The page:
Moreover, in 1877 the English attitude became much more peaceful. Even when the likelihood of an attack by Russia on Turkey became apparent, and it was thought that the Russians would proceed along the Asiatic rather than the European side of the Black Sea. Therefore, this fact was not allowed to constitute an argument for war. It did not really matter to us, Salisbury wrote. In 1877 the only contingency on that side which the Cabinet regarded as requiring action in Central Asia was the case of the Russians occupying Marv; this was to be countered by an advance to Qandahar or Herat.
But the case did not arise; and the crisis of 1878 was produced by, the threat to Constantinople, not to India, that time it was the Russians who prepared to support their designs in Europe by action in the Middle East. When therefore in the early summer of 1878, English and Russian relations were almost at breaking point. When the British flag in the Golden Horn defied the Russians to advance. When the armies of the Queen were assembling to meet them if they did. Therefore, Sher Ali, possibly much against his will, received that Russian mission fear of which he had used as an excuse for not receiving an envoy of the Government to India.
The Russian War Office prepared its rejoinder to the movement of the English fleets and the asset blasé of British troops. From Tashkent they marched one column of 20,000 men towards the Afghan frontier, and another towards the Amir’s and Kashmir. At the same time, and on the very day that the Congress of Berlin met, Colonel Stolietoff was dispatched to Kabul bearing a letter from Kaufmann. Be it known to you,” wrote the Governor-General to the Amir, “that in these days the relations between the British Government and ours about your kingdom require deep consideration.
As I am unable to communicate my opinion verbally to you. I have deputed my agent, Major-General Stolietoft. He will inform you of all that is hidden in my mind. I hope you will believe him as you would myself.” It was the regular Eastern gambit in the game of intrigue. This was in exact accordance with the plan formulated in the previous year.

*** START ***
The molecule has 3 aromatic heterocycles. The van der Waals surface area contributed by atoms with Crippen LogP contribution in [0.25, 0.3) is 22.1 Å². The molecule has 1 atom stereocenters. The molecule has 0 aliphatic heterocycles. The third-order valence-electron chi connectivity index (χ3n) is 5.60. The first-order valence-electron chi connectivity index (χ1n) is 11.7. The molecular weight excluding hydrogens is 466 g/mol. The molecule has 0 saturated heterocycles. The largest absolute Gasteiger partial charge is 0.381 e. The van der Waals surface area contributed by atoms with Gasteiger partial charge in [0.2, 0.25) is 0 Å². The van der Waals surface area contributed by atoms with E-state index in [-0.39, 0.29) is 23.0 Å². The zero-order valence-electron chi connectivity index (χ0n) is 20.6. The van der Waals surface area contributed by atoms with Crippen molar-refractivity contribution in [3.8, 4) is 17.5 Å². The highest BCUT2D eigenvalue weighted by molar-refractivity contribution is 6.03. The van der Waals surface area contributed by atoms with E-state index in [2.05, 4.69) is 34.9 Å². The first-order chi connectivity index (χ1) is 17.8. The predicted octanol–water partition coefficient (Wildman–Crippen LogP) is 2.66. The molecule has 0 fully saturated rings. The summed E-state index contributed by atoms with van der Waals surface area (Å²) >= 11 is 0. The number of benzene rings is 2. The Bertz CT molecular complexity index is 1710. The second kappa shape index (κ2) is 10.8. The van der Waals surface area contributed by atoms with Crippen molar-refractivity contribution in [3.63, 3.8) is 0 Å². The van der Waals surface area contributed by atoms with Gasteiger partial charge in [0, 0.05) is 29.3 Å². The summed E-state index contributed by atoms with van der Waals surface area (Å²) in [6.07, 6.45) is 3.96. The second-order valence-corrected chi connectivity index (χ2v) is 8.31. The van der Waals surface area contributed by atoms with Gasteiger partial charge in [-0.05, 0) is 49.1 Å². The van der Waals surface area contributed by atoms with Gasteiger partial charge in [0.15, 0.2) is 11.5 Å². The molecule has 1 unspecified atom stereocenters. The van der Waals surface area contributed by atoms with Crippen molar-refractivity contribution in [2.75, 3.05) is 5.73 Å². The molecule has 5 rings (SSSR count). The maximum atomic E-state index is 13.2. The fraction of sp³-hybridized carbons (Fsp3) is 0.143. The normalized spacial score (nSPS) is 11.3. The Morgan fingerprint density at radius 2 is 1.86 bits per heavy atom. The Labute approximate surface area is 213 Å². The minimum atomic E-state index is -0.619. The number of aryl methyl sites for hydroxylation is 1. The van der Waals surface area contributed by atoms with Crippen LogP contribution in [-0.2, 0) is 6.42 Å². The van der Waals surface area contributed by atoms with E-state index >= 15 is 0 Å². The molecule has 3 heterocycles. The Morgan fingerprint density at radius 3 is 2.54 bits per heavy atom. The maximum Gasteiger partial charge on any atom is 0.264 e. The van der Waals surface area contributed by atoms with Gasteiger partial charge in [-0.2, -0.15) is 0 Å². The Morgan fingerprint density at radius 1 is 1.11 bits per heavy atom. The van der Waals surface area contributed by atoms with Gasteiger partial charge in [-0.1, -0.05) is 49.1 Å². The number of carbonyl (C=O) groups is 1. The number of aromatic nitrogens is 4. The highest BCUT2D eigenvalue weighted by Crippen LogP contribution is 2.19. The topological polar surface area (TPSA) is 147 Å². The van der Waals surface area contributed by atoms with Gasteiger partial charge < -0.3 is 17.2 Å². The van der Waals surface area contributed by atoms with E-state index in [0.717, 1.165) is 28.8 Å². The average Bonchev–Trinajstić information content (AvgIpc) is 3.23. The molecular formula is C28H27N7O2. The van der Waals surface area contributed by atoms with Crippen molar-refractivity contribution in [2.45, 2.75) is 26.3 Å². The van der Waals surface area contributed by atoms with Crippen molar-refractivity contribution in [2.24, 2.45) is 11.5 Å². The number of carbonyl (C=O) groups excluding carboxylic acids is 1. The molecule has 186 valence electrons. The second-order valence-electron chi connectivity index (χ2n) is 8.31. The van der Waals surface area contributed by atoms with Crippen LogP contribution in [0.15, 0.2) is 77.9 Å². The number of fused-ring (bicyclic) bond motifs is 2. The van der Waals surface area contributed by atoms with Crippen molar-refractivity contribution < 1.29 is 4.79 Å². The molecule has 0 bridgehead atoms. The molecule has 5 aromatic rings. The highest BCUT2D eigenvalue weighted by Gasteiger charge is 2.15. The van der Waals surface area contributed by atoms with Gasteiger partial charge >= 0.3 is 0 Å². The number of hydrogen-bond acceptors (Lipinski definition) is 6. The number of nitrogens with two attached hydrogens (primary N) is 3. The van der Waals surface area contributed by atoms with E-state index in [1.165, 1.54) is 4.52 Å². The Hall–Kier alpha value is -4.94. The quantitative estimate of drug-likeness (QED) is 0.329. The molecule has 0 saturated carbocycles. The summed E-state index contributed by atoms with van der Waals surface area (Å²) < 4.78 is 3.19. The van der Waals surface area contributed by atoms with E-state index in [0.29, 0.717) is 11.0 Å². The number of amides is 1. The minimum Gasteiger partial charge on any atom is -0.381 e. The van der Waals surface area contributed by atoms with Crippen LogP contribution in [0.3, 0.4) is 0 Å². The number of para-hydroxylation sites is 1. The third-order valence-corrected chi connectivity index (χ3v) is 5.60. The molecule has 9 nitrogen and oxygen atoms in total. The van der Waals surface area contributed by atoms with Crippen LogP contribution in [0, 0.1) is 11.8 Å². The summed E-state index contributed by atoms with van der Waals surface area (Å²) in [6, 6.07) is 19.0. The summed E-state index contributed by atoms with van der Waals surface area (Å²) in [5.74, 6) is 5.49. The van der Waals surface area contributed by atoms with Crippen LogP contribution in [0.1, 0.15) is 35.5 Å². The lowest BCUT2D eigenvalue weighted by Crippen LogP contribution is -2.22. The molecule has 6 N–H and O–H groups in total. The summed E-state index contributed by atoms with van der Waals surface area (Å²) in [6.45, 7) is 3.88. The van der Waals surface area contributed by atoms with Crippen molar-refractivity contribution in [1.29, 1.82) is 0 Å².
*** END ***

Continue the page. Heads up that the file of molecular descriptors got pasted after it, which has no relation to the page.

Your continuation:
In the first place the Amir was to be won over or replaced by his nephew Abd-ur-Rahman, then a refugee at Tashkent, and whom Kaufmann did invite to accompany the Russian columns. He is invading forces would halt at Kabul, and there organize masses of Asiatic cavalry which to a cry of blood and booty might be launched into India as a vanguard, thus renewing the times of Timur.
While then, the statesmen of Europe were reluctantly coming to a settlement at Berlin. The Russians were actively preparing for the event of war. It is very possible that Kaufmann, Governor-acted on instructions in which the Russian Foreign Office had a little share and indeed Russian policy in Europe and Asia at that moment betrayed the same lack of coordination as our own was to do in the following months. The envoy, Stolietoft, proceeded to Kabul, which he reached on July 22nd, brushing aside the halfhearted protests of Sher Ali.
However, at Kabul, he negotiated a treaty, to which the Amir refers as follows in a letter which on August 23rd, he addressed to Kaufmann. He has reduced to writing the verbal representations the object of which was to strengthen the friendly relations between the illustrious Government of His Imperial Majesty the Emperor and the God- granted Government of Afghanistan and made it over to me.”
He seems to have received a guarantee against foreign attack, but not to have been asked to participate in the projected attack on India. Because in the interval between the envoy’s dispatch and his entrance into Kabul, the latter had received orders from Tashkent not to go so far in his promises and measures as had been originally intended.
Could Kaufmann have foreseen the issue of the Berlin Congress, he would no doubt, never have sent Stolietoff. Luck, indeed, ran against the Russians at this time. The envoy once on Afghan soil could not be recalled without visible humiliation. But once there his promises, moderated as they were, encouraged Sher Ali to reject the English overtures. So, a prince who had been alienated from the English by their own errors was at a moment when help was impossible, brought into conflict with them by the errors of the Russians.
The Chamberlain Mission. Now, if ever, was I the time for bringing Afghanistan to book, When the European, crisis was past when Russia no longer desired to see English resources involved in an. The Anglo-Afghan war, when Russian help was no longer available for Sher Ali when he might be taught how far he could rely upon Russian promises, and when the Russians themselves had provided an excellent excuse.